Mary or Martha

Mark Ledford – July 7, 2016

Have you ever experienced burnout?  Burnout is defined as the feeling one gets when a person has done something so long he or she has lost motivation.  Maybe you’ve felt this way about your job before. You’ve done the same job for numerous years and you just don’t feel motivated to improve, much less even go to work.  Perhaps you’ve felt this way in your parenting, because the good Lord knows how many times as a parent we say the same thing over and over and repeat the same chores over and over.  Have you felt this way in your marriage?  You’ve been married to the same person for years and have the same routines and conversations every day and you just don’t feel much toward your spouse.   Have you ever felt this way in your ministry work?  You’ve lead a life group, taught Bible studies, volunteered with different organizations, done your best to make disciples, only to wake morning after morning feeling less motivated to continue this work?  I’ve experienced seasons like this and, to be honest, have felt that sense of burnout come over me lately. I’ve been wrestling with this question: If I’m doing the Lord’s work, why do I feel unmotivated?  I mean I love my children, but why do I struggle at times to want to spend time with them?  And I deeply love my wife, but why do I so many times find myself frustrated and unnecessarily creating arguments?  As I’ve wrestled with these questions, I have discovered some useful truths from scripture that are helping me move beyond this feeling.


In Luke 10:38-42, we are told a story about Jesus visiting the home of Mary and Martha, two sisters who obviously care deeply about Jesus.  As the story goes, Jesus and His disciples were traveling and as they came to a certain village, and Martha opened up her home in order to care for Jesus and His disciples. As Jesus was talking and teaching, Mary was sitting at His feet listening to His words.  While this is going on, Martha is DISTRACTED (

hold on to that word) making preparations for the guests and becomes frustrated.  She approaches Jesus and questions whether He cares about her hard work and asks Him to reprimand her sister for her apparent laziness. The story concludes with Jesus saying, “Martha, Martha, you are worried and upset about many things, but only one thing is needed.  Mary has chosen what is better, and it will not be taken away from her.”  Now from first read, if you are like me, you empathize with Martha…after all, you are working hard making sure things go well for Jesus and His disciples.  Martha wants to make sure she takes care of Jesus and gives Him her best, while her sister sits at Jesus’ feet and doesn’t do any work. To make matters worse, Jesus commends Mary rather than Martha!  However, there is an important word used in this story, and it’s the word DISTRACTED.  In verse 40, Luke writes that Martha was distracted by all the preparations. What was she being distracted from? The answer of course is Jesus Himself!  She was DOING many things for him but she wasn’t BEING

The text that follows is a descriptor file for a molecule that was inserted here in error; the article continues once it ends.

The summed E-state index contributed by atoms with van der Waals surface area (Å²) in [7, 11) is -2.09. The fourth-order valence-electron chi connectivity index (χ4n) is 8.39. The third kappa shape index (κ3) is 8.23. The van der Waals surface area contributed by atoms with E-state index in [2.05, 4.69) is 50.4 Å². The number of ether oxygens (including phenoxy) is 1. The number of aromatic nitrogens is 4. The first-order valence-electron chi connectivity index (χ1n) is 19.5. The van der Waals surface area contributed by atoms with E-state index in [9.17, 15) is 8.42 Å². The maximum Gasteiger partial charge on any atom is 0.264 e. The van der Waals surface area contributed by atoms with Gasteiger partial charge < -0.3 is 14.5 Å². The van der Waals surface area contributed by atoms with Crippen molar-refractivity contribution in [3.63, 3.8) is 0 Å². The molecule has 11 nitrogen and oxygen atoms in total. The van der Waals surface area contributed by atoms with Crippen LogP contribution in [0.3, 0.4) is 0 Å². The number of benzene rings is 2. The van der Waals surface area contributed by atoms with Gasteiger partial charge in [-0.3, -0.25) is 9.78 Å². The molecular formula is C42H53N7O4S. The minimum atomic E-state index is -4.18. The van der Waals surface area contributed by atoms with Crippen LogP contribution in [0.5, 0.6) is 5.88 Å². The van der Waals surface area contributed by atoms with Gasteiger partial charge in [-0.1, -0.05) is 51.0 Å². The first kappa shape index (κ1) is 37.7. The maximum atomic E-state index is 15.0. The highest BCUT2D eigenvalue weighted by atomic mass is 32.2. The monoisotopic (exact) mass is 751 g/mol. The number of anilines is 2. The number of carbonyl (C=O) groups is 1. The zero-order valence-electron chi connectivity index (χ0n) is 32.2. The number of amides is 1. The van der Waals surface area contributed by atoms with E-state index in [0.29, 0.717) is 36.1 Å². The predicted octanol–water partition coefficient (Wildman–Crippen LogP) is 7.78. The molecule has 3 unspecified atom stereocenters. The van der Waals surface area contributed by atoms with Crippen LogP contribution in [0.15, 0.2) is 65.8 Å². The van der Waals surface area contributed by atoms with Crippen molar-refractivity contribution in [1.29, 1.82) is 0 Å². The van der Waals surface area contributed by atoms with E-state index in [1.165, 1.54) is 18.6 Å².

with him.  


What caused Mary to become frustrated? What contributed to her burnout?  She was working hard and feeling no reward.  However, something I’ve come to realize is that burnout is not the disease wreaking havoc but just a symptom.  Much like an actual sickness, treating the symptoms may ease the pain or temper conditions but it won’t rid the body of the actual illness.  Instead, the actual illness must be treated and thereby the symptoms will diminish.  So what could cause the symptom of burnout?  There might be many answers, but for me it seems the cause of burnout is overworking, or stated differently, putting work first and relationships second.


So burnout is the symptom of being distracted by the work and missing out on the relationship.  For me this makes sense. Why do I feel burnout in my ministry work?  I’m focused on the work rather than the relationship.  I want to make disciples, lead well, teach well, etc. These are all good things, but I have become distracted by the work and missing the point.  Jesus doesn’t condemn Martha, He just merely points out she is busy, worried and distracted. He encourages her to be like Mary in the moment and just be with Him.  Can this be true in more than our ministry work?  What about our jobs, children and marriages?  Am I just about the tasks at work, or should I take some time and get to know those I work with?  Am I just about the routines with my children, or should I take some time and just sit with them and fight my urge to do something else?  Do I only talk to my spouse about household chores and to-do items, or should I take a night out and just be with her?


For me, focusing on the relationships first gives meaning to the work.  Maybe then I’ll feel more motivated.  Perhaps I just need to be a little more like Mary and fight my urge to always be Martha.  I’m not saying stop working, I’m just saying approach it from a different angle.  Just spend some time being in relationship with Christ first and then pursue His work.